Sources and Resources:

“Choke and Prong Collars,” positively.com

“Fallout from the Use of Aversives,” eileenanddogs.com

“Prong Collars,” Glasgow Dog Trainer

Steinker, Angelika and Niki Tudge,“Choke and Prong Collars: Health Concerns Call for Change of Equipment in Dog Training,”


Leave a comment

Dear B&A

arlo

Dear B&A,

I see you’ve bought us a new quilt.  I’m not sure why we needed one–to be honest, it seems like I only just got the old one broken in the way I like it.  You know, with the right blend of dog hair, muddy paw prints and holes.  But you have your reasons, I’m sure.  Just wanted you to know that I’ll get to work asap breaking this one in too.  Should only take a few weeks.

Sincerely,

Arlo


Leave a comment

Inside Games for Bad Weather Days

The dogs and I are taking a great online class through Fenzi Dog Sports Academy called Stir Crazy.  It’s taught by Donna Hill and focuses on games you can play in small spaces–like in your living room when it’s raining outside.  Here’s a clip of Arlo, Katie and me playing one of the body awareness games.  I thought it would be a good post for Force-Free Friday.  The idea is for the dog to go around and through the cones without touching them.  At nearly 4 years old, Arlo is still wiggly enough that this game is a bit of a challenge.  But Katie is older, calmer, and more experienced, and she had no trouble at all.  I cleared out most of the furniture in the living room and used ring gates to create an “audience” area for the non-working dog.  (I had to revise that plan a bit after Arlo figured out how to get around the gate and ask whether it was his turn again.) One of the really nice features of the course is that the games are suitable for dogs with a range of abilities.  My senior girl Katie who has some mobility issues has been able to do everything so far.  You can see from the dogs’ body language on the video that they’re both having a really good time.  Ditto for me.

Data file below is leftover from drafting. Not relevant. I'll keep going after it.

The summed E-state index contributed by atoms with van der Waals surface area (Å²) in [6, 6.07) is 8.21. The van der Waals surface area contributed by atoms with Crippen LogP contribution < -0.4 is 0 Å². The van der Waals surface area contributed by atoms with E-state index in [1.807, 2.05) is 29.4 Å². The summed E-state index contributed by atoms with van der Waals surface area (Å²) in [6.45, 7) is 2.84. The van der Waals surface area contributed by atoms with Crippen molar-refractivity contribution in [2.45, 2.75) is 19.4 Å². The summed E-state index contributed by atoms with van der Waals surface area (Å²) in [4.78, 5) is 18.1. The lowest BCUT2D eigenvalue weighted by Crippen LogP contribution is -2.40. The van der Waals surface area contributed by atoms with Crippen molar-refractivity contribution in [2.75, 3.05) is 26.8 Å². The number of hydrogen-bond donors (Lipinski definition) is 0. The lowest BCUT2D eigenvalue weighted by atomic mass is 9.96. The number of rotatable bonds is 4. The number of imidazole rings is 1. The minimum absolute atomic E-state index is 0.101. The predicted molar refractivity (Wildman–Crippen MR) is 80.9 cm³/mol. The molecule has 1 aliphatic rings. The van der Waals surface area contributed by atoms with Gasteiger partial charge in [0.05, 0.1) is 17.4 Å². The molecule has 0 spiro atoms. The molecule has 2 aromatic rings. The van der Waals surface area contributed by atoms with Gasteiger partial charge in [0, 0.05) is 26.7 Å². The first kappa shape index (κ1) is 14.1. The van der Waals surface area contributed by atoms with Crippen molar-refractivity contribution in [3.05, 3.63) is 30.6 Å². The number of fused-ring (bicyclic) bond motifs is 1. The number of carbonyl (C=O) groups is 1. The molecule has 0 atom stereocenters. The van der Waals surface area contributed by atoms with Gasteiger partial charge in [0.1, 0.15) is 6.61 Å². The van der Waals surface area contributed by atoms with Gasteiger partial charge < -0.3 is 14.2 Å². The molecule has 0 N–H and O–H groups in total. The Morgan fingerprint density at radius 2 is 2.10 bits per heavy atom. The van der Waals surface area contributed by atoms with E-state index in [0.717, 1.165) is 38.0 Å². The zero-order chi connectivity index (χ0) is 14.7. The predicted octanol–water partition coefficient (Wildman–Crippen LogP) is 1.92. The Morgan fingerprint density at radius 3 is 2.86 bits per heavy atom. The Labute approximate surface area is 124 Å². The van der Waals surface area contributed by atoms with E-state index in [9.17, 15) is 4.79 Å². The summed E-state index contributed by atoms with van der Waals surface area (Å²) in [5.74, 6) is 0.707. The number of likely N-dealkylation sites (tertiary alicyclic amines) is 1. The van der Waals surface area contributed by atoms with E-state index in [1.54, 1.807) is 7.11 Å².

Leave a comment

Saturday activities